When it comes to product search, Amazon’s A9 algorithm has a soft spot for high-traffic, high-converting sellers. Much like Google, Amazon also ranks listings according to keyword relevance, but it also prioritizes sales and pricing. For example, Amazon will increase a seller’s visibility and display a listing before a competitor’s if their keywords are relatable, and have a history of sales. Why? Well, if a seller has a track-record in converting sales on Amazon, it means they’re a.) contributing to Amazon’s bottom line and b.) providing traffic for the website.
By optimizing your listing for both search and discovery, the higher your chances are of being noticed. The more information this algorithm is fed, the smarter it will become in analyzing data, and answering customers’ queries, or suggesting products based on their behavior.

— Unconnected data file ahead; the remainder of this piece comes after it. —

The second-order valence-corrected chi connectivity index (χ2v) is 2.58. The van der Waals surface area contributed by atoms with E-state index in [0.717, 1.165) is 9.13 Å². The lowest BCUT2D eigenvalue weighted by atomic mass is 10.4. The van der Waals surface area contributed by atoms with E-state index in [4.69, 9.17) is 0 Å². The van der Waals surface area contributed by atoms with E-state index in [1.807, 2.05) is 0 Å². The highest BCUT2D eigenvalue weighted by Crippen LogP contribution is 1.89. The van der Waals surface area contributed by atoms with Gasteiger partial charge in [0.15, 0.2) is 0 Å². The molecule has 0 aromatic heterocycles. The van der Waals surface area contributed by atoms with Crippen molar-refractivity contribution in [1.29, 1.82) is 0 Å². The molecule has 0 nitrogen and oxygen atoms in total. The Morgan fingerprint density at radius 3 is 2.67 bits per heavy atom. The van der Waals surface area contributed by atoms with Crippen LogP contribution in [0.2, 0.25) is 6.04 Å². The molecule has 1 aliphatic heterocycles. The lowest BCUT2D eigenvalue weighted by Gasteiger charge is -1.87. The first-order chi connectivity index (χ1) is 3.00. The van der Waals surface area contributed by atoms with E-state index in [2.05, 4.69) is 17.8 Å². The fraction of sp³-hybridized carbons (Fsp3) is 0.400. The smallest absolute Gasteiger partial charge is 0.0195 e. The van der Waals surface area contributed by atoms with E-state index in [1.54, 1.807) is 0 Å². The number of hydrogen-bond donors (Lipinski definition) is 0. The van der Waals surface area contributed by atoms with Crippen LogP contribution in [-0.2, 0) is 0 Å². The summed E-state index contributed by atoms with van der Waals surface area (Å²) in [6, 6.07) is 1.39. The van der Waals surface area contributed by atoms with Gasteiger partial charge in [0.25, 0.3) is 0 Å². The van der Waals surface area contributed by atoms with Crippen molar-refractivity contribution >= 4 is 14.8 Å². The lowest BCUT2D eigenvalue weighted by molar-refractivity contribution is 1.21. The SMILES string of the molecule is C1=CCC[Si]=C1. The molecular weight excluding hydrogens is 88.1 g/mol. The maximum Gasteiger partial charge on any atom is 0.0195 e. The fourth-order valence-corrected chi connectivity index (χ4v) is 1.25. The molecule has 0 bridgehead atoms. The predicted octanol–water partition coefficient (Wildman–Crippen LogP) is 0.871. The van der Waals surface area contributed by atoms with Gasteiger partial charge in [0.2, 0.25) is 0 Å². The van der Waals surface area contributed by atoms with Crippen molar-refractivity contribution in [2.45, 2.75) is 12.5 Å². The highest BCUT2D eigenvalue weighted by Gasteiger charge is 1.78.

Checklist for a basic product listing
Think about how the opening line in a blog post is the hook; the title is the hook in a product listing. The title speaks volumes and is likely to encourage click-throughs, sales, or nothing at all. It’s the first interaction a customer has with a product and needs to be strategic. Focus on incorporating the brand name, available quantity, key features, and the purpose of the product.
- Focus the title on primary keywords that are search-specific.
- Break-up elements using pipes and hyphens to maintain readability.
- Stick to 80 characters to ensure that your title is optimized for mobile.
- Consider incorporating long-tail keywords for better context.
- Bring in unique product elements that will set your offering apart. For example, color, price, quality, brand. Use adjectives to describe these features with trigger words.
- Stick to below 200-words, to help crawlers and customers understand your listing.
- Avoid any keyword stuffing at all costs, and keep each insert as natural as possible.
- Do not make use of special characters or HTML tags in your title.
- Don’t overwhelm customers; stick to a clear and concise product title.